26 September 2023

Knives in schools cut into Crimes Act

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The Attorney-General has announced that the Crimes Act is to be increased to make it an offence to have a knife in a public place or school or to wield a knife in a public place or a school.

The Attorney-General, Michael Daley, said the offences were currently in the Summary Offences Act but would now be in the Crimes Act.

He said the new legislation would see the penalties for the offences doubled so a maximum term of imprisonment would increase from two years to four years and the maximum fine for possessing a knife go from $2,200 to $4,400, and for wielding, $11,000.

“The tougher maximum penalty will send a strong message about the gravity of knife-related crime,” Mr Daley said.

“The Government is acting to address understandable community concern given the high-profile tragic events involving knives that we have seen in NSW over the last couple of years,” he said.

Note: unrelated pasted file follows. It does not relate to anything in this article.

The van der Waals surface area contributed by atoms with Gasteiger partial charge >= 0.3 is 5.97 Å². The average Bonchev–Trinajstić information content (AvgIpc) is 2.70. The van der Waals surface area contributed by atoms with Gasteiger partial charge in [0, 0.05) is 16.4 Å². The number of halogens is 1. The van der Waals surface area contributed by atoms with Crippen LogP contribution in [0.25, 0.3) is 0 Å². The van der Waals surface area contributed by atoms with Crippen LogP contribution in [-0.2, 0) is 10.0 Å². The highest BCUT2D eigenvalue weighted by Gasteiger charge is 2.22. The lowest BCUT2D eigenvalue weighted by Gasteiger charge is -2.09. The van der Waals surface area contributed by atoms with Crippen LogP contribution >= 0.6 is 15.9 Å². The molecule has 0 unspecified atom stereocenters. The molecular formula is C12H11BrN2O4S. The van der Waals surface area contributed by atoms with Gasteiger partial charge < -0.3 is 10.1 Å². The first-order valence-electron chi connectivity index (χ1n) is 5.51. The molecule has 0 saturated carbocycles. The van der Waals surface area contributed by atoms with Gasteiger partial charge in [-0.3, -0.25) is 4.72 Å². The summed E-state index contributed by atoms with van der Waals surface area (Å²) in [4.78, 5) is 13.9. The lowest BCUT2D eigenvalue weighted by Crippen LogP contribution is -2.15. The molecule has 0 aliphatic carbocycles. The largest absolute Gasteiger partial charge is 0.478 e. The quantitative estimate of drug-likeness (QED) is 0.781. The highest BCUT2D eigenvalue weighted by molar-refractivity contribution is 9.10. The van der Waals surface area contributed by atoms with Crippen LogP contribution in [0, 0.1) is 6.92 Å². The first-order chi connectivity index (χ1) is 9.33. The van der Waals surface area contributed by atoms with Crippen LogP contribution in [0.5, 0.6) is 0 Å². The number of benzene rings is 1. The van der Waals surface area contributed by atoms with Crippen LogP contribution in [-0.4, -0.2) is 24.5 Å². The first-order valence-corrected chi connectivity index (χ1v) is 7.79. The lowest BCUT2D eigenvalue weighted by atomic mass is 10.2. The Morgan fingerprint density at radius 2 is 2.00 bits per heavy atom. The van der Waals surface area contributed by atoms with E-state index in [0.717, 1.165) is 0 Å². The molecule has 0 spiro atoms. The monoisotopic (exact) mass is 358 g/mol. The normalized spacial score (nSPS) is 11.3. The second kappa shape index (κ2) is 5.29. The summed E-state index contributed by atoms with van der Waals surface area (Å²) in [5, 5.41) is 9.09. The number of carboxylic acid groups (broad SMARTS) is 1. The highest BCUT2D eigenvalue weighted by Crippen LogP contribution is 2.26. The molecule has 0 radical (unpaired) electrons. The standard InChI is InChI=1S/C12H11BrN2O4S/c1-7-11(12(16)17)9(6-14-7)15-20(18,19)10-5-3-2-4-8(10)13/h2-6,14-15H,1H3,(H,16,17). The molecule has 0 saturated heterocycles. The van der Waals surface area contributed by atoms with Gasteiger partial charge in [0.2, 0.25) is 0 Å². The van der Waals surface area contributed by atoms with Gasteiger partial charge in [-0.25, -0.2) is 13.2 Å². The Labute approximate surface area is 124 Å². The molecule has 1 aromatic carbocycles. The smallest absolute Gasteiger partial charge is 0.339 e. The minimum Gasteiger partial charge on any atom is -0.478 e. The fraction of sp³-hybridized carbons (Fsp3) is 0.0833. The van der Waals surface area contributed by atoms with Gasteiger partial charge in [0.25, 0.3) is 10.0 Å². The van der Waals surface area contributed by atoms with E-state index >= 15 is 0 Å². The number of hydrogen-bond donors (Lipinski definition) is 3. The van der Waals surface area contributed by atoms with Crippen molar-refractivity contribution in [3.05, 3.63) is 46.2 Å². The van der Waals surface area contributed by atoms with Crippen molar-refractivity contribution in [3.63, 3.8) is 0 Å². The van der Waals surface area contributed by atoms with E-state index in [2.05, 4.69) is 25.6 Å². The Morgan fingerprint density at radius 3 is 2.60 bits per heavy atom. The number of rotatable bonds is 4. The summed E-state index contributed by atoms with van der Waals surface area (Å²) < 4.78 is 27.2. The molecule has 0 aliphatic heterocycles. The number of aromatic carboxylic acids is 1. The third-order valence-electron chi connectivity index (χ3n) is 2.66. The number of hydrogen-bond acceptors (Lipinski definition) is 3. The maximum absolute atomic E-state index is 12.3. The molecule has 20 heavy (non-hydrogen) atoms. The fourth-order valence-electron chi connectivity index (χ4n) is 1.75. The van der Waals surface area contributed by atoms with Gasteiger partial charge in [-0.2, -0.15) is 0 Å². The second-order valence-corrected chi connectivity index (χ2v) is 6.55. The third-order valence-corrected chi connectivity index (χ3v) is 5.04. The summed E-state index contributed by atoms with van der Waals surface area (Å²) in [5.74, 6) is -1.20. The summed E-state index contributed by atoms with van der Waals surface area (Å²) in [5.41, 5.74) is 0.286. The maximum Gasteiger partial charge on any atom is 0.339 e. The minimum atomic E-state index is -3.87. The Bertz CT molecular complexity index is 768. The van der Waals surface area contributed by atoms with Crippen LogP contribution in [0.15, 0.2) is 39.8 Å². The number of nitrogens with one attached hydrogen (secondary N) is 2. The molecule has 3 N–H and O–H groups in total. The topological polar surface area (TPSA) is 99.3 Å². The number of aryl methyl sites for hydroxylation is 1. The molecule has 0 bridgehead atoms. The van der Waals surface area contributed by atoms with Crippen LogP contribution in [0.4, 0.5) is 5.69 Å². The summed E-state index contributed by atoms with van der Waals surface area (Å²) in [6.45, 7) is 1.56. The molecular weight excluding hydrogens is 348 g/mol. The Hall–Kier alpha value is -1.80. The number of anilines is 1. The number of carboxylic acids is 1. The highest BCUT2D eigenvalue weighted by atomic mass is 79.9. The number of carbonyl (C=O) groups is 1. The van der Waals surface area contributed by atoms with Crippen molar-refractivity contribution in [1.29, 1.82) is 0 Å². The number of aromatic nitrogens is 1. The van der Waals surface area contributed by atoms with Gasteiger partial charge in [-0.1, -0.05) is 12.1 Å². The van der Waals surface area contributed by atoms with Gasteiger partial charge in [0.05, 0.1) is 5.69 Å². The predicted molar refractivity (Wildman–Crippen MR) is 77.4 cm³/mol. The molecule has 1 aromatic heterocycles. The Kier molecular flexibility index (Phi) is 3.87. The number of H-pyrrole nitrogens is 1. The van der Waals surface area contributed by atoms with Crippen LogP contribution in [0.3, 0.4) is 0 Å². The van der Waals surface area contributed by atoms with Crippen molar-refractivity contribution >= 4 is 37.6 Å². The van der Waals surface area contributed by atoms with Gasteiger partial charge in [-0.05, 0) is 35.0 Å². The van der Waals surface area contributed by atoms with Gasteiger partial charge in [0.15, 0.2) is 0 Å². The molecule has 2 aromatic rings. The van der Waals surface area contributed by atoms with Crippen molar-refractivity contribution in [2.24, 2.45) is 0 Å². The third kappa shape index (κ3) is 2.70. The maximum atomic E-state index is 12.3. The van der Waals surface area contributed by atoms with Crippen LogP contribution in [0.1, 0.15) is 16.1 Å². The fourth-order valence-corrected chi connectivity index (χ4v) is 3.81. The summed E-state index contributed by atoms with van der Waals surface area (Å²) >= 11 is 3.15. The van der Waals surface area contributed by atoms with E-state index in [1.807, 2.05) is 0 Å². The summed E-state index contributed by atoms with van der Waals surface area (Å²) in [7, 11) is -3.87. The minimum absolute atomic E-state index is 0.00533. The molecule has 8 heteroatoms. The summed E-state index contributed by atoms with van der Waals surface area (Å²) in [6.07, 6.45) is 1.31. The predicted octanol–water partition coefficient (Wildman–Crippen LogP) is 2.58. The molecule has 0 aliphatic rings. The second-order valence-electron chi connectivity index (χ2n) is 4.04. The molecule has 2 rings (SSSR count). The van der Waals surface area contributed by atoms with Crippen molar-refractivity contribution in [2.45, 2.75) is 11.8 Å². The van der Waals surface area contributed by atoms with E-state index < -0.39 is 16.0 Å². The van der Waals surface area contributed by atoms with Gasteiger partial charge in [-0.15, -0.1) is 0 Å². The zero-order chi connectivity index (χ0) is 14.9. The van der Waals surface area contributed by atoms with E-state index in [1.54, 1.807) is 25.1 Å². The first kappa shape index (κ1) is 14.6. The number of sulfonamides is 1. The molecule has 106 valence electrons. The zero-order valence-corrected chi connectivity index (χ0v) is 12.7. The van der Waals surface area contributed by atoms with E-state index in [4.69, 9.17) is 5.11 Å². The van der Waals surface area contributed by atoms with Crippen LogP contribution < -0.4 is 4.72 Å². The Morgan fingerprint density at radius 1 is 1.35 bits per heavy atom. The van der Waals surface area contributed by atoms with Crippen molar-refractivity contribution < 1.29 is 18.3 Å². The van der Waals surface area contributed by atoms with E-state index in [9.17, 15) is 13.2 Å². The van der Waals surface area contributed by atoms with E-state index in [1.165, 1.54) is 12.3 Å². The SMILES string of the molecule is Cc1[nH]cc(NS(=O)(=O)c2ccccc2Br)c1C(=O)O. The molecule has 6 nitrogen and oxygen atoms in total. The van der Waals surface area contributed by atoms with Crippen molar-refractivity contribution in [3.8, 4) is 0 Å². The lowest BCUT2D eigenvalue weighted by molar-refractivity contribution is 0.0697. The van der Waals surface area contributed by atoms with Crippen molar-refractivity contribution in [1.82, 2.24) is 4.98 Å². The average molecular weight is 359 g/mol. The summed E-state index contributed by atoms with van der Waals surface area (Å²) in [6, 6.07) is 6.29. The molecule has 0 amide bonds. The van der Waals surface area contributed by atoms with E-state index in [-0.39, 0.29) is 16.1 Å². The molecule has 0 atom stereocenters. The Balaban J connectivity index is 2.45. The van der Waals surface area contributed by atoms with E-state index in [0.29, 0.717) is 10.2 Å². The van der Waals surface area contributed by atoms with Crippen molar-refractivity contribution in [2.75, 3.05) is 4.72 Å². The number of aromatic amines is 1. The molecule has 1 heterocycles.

“We want to ensure that people in the community are safe and feel safe.”

He said both crimes would be Table 1 offences, meaning they would be tried summarily unless the prosecution or defendant elects otherwise.

“A penalty infringement notice can still be issued to an adult for a first offence for knife possession, which means the person would not need to attend court,” Mr Daley said.

“The Young Offenders Act 1997 will continue to apply when the offences are moved to the Crimes Act. This means children and young persons will still be eligible to receive a caution or referral to youth justice conferencing where appropriate,” he said.

“We believe we have struck the right balance with these reforms, sending an important message to people engaging in criminal behaviour of this kind but also not being overly punitive in its application.”

Mr Daley said the key criminal justice diversion mechanisms for young people or first-time minor offenders would be retained.

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